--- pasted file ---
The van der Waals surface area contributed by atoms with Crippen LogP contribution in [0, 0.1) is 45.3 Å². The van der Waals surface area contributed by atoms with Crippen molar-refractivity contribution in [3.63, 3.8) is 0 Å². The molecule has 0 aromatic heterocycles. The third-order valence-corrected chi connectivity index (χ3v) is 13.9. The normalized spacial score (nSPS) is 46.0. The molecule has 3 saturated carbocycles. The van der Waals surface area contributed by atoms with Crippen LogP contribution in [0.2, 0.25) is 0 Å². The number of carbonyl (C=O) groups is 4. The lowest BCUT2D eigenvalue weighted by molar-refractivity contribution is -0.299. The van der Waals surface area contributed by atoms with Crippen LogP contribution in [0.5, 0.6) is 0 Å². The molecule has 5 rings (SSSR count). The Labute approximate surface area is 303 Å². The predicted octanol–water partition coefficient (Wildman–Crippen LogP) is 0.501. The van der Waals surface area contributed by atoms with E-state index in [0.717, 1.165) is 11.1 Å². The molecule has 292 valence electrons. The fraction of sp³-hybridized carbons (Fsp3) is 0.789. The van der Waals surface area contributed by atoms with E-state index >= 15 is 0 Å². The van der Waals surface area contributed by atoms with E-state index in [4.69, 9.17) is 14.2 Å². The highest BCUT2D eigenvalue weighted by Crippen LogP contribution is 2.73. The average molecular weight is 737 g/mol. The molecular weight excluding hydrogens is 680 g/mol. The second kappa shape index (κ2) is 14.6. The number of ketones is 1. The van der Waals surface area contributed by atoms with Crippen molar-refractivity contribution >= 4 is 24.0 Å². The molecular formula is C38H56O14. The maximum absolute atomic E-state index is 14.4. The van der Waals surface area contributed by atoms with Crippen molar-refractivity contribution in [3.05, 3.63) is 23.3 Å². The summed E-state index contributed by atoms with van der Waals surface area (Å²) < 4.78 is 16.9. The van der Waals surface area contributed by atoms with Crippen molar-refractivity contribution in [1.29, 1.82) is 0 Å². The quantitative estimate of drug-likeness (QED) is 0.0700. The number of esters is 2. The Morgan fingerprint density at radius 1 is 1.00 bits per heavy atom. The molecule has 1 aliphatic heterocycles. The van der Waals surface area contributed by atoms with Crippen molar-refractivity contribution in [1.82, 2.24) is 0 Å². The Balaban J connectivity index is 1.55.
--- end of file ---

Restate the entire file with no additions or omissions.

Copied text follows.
The van der Waals surface area contributed by atoms with Crippen LogP contribution in [0, 0.1) is 45.3 Å². The van der Waals surface area contributed by atoms with Crippen molar-refractivity contribution in [3.63, 3.8) is 0 Å². The molecule has 0 aromatic heterocycles. The third-order valence-corrected chi connectivity index (χ3v) is 13.9. The normalized spacial score (nSPS) is 46.0. The molecule has 3 saturated carbocycles. The van der Waals surface area contributed by atoms with Crippen LogP contribution in [0.2, 0.25) is 0 Å². The number of carbonyl (C=O) groups is 4. The lowest BCUT2D eigenvalue weighted by molar-refractivity contribution is -0.299. The van der Waals surface area contributed by atoms with Crippen LogP contribution in [0.5, 0.6) is 0 Å². The molecule has 5 rings (SSSR count). The Labute approximate surface area is 303 Å². The predicted octanol–water partition coefficient (Wildman–Crippen LogP) is 0.501. The van der Waals surface area contributed by atoms with E-state index in [0.717, 1.165) is 11.1 Å². The molecule has 292 valence electrons. The fraction of sp³-hybridized carbons (Fsp3) is 0.789. The van der Waals surface area contributed by atoms with E-state index >= 15 is 0 Å². The van der Waals surface area contributed by atoms with E-state index in [4.69, 9.17) is 14.2 Å². The highest BCUT2D eigenvalue weighted by Crippen LogP contribution is 2.73. The average molecular weight is 737 g/mol. The molecular weight excluding hydrogens is 680 g/mol. The second kappa shape index (κ2) is 14.6. The number of ketones is 1. The van der Waals surface area contributed by atoms with Crippen molar-refractivity contribution >= 4 is 24.0 Å². The molecular formula is C38H56O14. The maximum absolute atomic E-state index is 14.4. The van der Waals surface area contributed by atoms with Crippen molar-refractivity contribution in [3.05, 3.63) is 23.3 Å². The summed E-state index contributed by atoms with van der Waals surface area (Å²) < 4.78 is 16.9. The van der Waals surface area contributed by atoms with Crippen molar-refractivity contribution in [1.29, 1.82) is 0 Å². The quantitative estimate of drug-likeness (QED) is 0.0700. The number of esters is 2. The Morgan fingerprint density at radius 1 is 1.00 bits per heavy atom. The molecule has 1 aliphatic heterocycles. The van der Waals surface area contributed by atoms with Crippen molar-refractivity contribution in [1.82, 2.24) is 0 Å². The Balaban J connectivity index is 1.55.